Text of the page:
By Francesca Amaddeo, Lecturer-Researcher, Competence Center for Tax Law (SUPSI), Manno, Switzerland
In order to make Switzerland more attractive for financing activities, the Federal Council proposed on April 15 that Swiss interest income be exempt from federal withholding tax.
Switzerland currently levies a withholding tax of 35% on passive income (i.e. interest and dividends) and lottery winnings. This can be seen as an economic policy obstacle, especially in the case of interest-bearing investments.
The withholding tax system is intended to fight against tax evasion and tax avoidance and to act as fail-safe in the national tax framework. For people resident in Switzerland, both private individuals and companies, the withholding tax is fully refunded. However, for non-residents, it becomes a definitive tax.
In the past year, the Federal Council identified some potential reform elements. One such element was an exemption for domestic legal persons and foreign investors from withholding tax on Swiss interest income.
Another reform element identified was the strengthening of the protective purpose of withholding tax by introducing a withholding tax on foreign interest income from individuals in Switzerland, which closed a significant gap and made an effective contribution to combating tax evasion in Switzerland.
Further reforms include the harmonization of the treatment of direct and indirect investments to strengthen Switzerland as a fund location and the abolition of the transfer stamp tax on domestic bonds.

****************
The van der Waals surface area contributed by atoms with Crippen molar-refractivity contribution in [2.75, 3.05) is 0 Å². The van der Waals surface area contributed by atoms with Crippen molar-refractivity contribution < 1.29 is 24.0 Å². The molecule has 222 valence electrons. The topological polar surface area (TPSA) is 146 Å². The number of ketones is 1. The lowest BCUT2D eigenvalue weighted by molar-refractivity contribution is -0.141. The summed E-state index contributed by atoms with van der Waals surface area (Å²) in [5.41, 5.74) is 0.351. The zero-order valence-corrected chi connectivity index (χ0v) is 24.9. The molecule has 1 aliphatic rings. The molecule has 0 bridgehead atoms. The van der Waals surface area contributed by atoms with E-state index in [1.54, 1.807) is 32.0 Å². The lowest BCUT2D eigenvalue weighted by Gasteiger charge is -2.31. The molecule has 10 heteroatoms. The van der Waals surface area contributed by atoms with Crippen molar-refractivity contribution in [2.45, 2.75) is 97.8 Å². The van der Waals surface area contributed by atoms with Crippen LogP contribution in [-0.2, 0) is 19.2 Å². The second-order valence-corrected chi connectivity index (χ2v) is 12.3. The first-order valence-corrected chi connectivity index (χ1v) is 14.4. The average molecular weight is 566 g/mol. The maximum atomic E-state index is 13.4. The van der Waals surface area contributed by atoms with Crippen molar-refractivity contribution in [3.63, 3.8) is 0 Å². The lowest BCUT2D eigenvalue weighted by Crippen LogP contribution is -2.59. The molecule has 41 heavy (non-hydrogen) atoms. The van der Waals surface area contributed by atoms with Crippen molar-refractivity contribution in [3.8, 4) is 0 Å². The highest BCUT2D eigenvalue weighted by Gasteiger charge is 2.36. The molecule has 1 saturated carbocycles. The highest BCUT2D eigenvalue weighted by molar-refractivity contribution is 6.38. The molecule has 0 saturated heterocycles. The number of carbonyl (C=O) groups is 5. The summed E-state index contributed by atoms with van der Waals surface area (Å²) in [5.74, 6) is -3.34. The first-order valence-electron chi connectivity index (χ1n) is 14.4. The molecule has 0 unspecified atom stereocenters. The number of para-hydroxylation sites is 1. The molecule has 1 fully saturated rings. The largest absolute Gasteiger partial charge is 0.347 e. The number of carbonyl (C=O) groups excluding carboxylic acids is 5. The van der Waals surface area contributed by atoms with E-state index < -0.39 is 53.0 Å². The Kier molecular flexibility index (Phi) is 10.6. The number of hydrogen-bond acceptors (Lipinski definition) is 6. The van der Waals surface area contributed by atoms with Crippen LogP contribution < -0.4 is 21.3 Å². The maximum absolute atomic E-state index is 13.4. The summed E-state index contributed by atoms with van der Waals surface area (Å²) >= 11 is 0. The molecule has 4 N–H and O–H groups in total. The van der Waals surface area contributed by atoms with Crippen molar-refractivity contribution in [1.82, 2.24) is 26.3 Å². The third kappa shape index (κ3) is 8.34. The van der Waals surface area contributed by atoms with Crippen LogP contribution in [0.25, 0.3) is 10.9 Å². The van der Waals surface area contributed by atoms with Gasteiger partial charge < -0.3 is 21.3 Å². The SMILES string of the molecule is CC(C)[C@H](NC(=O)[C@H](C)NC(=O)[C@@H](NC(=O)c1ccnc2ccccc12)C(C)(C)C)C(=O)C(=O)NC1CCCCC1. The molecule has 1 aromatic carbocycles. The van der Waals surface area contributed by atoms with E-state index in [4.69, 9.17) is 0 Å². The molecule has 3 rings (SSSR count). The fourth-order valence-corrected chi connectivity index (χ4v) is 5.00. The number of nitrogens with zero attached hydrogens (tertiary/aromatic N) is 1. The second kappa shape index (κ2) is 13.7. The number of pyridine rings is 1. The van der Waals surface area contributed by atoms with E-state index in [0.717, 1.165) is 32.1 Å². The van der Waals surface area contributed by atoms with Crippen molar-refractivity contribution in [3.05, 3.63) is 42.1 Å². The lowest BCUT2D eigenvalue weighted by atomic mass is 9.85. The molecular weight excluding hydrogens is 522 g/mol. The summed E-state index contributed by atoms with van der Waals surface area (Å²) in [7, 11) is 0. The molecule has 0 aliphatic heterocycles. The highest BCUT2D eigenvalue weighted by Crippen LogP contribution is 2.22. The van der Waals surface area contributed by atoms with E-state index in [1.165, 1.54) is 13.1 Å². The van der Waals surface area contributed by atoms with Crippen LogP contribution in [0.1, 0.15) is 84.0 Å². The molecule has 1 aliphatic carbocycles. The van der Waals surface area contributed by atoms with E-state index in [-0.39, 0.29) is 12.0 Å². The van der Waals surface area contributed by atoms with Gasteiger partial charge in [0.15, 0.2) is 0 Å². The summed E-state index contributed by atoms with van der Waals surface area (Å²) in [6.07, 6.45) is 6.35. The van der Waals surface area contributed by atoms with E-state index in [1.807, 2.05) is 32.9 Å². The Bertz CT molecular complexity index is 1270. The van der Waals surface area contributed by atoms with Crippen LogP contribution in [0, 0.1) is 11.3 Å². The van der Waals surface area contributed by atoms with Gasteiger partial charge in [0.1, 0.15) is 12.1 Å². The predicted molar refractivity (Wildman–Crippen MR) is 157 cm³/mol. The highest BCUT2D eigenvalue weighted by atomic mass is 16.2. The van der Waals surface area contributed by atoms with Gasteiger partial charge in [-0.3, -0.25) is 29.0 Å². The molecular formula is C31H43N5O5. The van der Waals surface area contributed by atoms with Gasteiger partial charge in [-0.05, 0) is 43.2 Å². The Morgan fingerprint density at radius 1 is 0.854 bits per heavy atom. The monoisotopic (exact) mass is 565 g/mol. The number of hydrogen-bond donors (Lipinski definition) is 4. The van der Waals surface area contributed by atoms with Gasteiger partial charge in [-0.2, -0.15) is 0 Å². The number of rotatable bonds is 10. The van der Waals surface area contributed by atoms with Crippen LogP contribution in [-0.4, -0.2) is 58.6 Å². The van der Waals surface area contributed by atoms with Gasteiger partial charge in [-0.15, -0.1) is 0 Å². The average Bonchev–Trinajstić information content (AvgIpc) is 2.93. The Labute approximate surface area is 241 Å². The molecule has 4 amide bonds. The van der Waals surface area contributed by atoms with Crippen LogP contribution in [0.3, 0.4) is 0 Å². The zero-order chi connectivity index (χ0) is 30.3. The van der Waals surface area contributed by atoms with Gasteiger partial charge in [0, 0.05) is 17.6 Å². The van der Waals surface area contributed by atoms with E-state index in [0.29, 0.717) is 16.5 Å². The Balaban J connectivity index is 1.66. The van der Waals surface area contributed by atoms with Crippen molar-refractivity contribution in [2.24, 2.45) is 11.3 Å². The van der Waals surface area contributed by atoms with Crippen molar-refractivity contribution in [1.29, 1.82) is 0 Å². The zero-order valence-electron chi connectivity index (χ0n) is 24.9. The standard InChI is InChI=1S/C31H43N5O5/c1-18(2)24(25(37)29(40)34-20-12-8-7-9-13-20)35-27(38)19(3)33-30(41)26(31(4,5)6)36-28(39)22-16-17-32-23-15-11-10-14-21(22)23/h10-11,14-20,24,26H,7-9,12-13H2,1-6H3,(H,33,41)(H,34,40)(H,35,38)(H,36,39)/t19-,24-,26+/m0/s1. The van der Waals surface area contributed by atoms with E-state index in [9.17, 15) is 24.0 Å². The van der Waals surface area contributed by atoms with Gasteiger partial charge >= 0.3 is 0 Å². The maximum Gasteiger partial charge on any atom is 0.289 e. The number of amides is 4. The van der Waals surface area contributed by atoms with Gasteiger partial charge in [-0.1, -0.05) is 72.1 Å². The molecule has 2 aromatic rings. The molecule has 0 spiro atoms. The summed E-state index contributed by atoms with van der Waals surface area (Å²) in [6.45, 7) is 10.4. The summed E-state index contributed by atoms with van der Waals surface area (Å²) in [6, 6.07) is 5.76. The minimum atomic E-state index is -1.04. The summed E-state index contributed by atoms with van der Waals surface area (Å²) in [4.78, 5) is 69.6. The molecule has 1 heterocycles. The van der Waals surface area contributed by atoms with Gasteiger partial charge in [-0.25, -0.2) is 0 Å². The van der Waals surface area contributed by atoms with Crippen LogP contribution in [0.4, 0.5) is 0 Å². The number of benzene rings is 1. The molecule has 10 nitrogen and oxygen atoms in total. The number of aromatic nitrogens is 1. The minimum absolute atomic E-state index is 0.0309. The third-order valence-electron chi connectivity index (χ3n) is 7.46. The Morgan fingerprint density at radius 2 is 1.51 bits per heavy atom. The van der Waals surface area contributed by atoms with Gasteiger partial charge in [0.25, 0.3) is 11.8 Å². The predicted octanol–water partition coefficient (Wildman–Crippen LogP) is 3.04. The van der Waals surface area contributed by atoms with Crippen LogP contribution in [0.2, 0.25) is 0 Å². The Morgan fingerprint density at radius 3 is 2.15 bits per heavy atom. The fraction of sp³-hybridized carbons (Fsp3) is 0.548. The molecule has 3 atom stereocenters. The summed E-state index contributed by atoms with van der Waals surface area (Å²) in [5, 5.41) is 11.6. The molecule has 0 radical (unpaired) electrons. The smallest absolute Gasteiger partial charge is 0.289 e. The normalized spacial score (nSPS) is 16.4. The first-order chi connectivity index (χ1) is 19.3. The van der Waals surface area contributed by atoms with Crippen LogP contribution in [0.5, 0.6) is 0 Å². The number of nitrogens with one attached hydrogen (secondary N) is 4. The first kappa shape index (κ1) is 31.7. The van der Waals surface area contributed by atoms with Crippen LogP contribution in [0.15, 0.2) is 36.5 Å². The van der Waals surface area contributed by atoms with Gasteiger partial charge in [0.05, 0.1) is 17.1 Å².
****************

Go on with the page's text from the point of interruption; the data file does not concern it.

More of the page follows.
As a successful end to the procedure, the Federal Council passed a mailing with proposed reforms. The proposed changes would exempt Swiss interest income from withholding tax.
Economic estimates of the impact of the changes are encouraging. The changes are expected to increase corporate bond (and debenture) issuance domestically, not overseas (usually without withholding tax).
Even if the Swiss Confederation were to lose USD 1 billion (CHF 1 billion) in the short term, the change offers an excellent cost-benefit ratio in terms of value creation and employment.
Dr. Francesca Amaddeo, PhD in European Law and National Legal Systems, is an Italian lawyer who works as a lecturer and researcher at the Competence Center for Tax Law, Department of Business, Health and Social Affairs, University of Applied Sciences and Arts of Southern Switzerland (SUPSI).